Kids, we all know that crack is bad for your body. And when it comes to sea ice, the same policy applies. Too much crack is whack. Starting in mid-February a bunch of giant cracks in sea ice, or leads, began forming in the Beaufort Sea. Now a couple of leads are not unusual, but . . . → Read More: This ice crack is whack.
We’re excited for another guest post from Kim Martini here at DSN (read previous posts here). Kim is a physical oceanographer working at the University of Alaska, Fairbanks. She is part of a science team in the Arctic for a two-week cruise to study the currents in the Chukchi Sea. You can find her on . . . → Read More: Notes from the field: Find the currents, deploy the ROBOTS!
For centuries, mariners sought the Northwest Passage, a route through the Canadian ice that connected the North Atlantic and North Pacific oceans. Today, the Arctic ice has melted so much that the Northwest Passage exists – there’s already multinational wrangling over shipping rights. Why is the Arctic melting so fast? There are a number . . . → Read More: How microscopic plankton explain the opening of the Northwest Passage
Is the EU trying to off oil competitors or is there real concern on protecting the Arctic ecosystem? via EU clashes with Greenland over international stewardship of Arctic | Environment | guardian.co.uk.
That’s pretty much the message of new study in Geophysical Research Letters. Large deposits of methane hydrates, i.e. methane ice, occur naturally in the seafloor sediments of the Arctic continental shelf between 300-600 meters. This is dominate reservoir for methane due to the large area and extremely low temperatures. The continued and predicted warming of . . . → Read More: Ocean Warming Melts Methane Hydrates Which Screws Us All
Like I said, the Great Alaskan Blob was Palin algae. Preliminary results indicate that it doesn’t look toxic. See Time Magazine: “Algae blooms,” she says. “It’s sort of like a swimming pool that hasn’t been cleaned in a while.” The blob, Konar said, is a microalgae made up of “billions and billions of individuals.” “We’ve . . . → Read More: Once Again, I Called It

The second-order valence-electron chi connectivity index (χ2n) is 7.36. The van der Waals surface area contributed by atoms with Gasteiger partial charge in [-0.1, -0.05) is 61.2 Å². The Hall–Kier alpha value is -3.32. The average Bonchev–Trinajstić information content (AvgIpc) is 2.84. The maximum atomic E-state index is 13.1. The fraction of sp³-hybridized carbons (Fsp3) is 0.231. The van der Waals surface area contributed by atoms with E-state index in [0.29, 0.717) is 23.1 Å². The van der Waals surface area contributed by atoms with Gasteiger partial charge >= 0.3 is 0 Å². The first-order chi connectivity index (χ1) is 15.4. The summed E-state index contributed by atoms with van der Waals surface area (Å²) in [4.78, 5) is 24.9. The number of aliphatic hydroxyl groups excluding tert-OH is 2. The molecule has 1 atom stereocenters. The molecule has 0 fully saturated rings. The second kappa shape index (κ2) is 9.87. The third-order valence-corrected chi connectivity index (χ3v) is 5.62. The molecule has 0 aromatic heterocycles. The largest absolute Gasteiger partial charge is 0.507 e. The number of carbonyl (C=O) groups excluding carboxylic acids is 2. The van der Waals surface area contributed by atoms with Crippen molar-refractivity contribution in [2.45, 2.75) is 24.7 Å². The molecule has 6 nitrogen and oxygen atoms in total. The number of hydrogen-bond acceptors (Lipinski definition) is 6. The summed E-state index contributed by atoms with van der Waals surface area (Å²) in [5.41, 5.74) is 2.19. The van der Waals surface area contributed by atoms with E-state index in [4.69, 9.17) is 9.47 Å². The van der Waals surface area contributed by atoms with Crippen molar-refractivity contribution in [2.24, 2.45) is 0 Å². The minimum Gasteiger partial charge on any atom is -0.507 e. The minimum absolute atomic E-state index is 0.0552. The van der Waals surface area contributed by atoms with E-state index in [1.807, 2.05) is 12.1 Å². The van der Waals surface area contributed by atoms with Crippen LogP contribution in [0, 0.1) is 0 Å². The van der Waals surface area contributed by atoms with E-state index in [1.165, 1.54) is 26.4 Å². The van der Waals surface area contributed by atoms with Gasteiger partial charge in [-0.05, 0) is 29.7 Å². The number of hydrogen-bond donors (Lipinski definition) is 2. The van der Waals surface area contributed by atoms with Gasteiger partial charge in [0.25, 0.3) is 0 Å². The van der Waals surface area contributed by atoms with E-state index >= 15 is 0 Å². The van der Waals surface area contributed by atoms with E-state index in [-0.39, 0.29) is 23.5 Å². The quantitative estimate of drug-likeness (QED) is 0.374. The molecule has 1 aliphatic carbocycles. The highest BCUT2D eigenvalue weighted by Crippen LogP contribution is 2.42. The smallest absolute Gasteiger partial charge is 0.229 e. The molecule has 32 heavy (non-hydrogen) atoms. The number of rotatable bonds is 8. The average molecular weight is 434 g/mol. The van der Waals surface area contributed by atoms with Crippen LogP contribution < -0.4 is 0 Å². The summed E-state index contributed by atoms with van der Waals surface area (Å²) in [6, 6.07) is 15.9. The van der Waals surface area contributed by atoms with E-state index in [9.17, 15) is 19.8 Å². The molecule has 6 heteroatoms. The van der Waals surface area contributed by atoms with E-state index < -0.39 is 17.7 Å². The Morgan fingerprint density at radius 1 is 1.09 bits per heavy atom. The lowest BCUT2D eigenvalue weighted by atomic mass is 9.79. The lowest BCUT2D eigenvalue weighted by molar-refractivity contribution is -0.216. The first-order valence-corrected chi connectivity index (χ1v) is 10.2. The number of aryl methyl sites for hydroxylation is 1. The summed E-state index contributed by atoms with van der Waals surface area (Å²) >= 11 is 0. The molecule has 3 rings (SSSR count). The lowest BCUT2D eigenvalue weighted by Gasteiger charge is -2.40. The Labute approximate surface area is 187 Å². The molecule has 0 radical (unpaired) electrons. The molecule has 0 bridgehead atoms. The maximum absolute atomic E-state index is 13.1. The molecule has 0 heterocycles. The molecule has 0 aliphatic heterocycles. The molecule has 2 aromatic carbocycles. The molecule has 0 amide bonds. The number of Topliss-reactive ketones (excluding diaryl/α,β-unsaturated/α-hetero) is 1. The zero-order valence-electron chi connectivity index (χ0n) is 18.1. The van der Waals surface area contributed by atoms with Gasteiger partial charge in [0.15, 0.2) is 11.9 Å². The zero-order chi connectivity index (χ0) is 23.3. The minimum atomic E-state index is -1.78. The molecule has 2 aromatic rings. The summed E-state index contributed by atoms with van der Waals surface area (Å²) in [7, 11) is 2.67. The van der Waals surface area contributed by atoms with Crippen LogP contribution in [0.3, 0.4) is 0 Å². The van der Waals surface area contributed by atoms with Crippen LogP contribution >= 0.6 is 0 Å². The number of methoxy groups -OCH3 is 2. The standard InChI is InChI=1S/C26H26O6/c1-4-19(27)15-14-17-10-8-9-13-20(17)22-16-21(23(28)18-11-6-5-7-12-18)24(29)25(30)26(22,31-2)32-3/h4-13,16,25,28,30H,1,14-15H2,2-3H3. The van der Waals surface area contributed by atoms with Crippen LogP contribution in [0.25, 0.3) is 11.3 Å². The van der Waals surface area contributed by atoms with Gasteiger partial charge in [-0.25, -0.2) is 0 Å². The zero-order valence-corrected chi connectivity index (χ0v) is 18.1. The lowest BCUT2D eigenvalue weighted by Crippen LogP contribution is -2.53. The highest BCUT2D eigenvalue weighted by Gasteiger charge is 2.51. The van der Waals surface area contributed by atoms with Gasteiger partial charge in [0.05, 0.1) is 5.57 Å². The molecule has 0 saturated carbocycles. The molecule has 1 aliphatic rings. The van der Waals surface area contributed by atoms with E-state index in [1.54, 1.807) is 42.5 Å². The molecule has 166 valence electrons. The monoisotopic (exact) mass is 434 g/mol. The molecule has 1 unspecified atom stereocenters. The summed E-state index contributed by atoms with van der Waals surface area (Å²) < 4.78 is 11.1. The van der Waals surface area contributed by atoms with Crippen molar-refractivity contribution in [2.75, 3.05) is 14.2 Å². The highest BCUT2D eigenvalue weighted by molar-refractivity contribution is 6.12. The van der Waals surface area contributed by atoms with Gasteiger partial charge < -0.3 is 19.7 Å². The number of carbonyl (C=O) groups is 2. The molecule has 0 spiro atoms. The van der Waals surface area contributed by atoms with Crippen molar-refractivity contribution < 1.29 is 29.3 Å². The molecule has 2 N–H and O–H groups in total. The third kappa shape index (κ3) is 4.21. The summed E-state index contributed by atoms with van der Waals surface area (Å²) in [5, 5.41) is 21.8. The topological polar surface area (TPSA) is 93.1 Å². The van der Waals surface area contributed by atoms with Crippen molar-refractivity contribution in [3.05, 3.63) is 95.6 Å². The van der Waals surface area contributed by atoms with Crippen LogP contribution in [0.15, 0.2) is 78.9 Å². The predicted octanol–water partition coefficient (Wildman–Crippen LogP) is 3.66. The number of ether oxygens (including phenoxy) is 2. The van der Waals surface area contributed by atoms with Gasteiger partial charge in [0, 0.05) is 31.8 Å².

Those were the words echoed by U.S. Coast Guard Petty Officer 1st Class Terry Hasenauer, in reference to a strange substance floating in the Arctic near Alaska. ” The stuff is “gooey” and looks dark against the bright white ice floating in the Arctic Ocean, Brower said. “It’s pitch black when it hits ice and . . . → Read More: “… some sort of naturally occurring organic or otherwise marine organism.”
Way to go brits! The BBC reports: “The UK government has launched an £11m ($16m) five-year research programme into ocean acidification… The study will focus on the Atlantic, Antarctic and Arctic oceans and assess how marine ecosystems are affected. The programme, co-funded by the Department for Environment, Food and Rural Affairs (Defra) and the Natural . . . → Read More: UK Launches Bold Ocean Acidification Research Program
Last week I posted an article about consulting for the marine sciences as a follow up to Craig’s story “how to be a deep-sea biologist“. If some of you are still scratching your heads about what’s possible as a consultant, check out Gaelin Rosenwaks’ new website for her consulting company Global Ocean Exploration. The . . . → Read More: Global Ocean Exploration’s new website
Two oceans couldn’t be farther apart. The Arctic and Antarctic Oceans have about 160 degrees of separation but Census of Marine Life scientists say they share more than 235 species in common. Most of them are not actively migratory fishes and birds, instead they are passively migratory invertebrates like the sea cucumber and sea butterfly . . . → Read More: Bi-polar Invertebrata-ta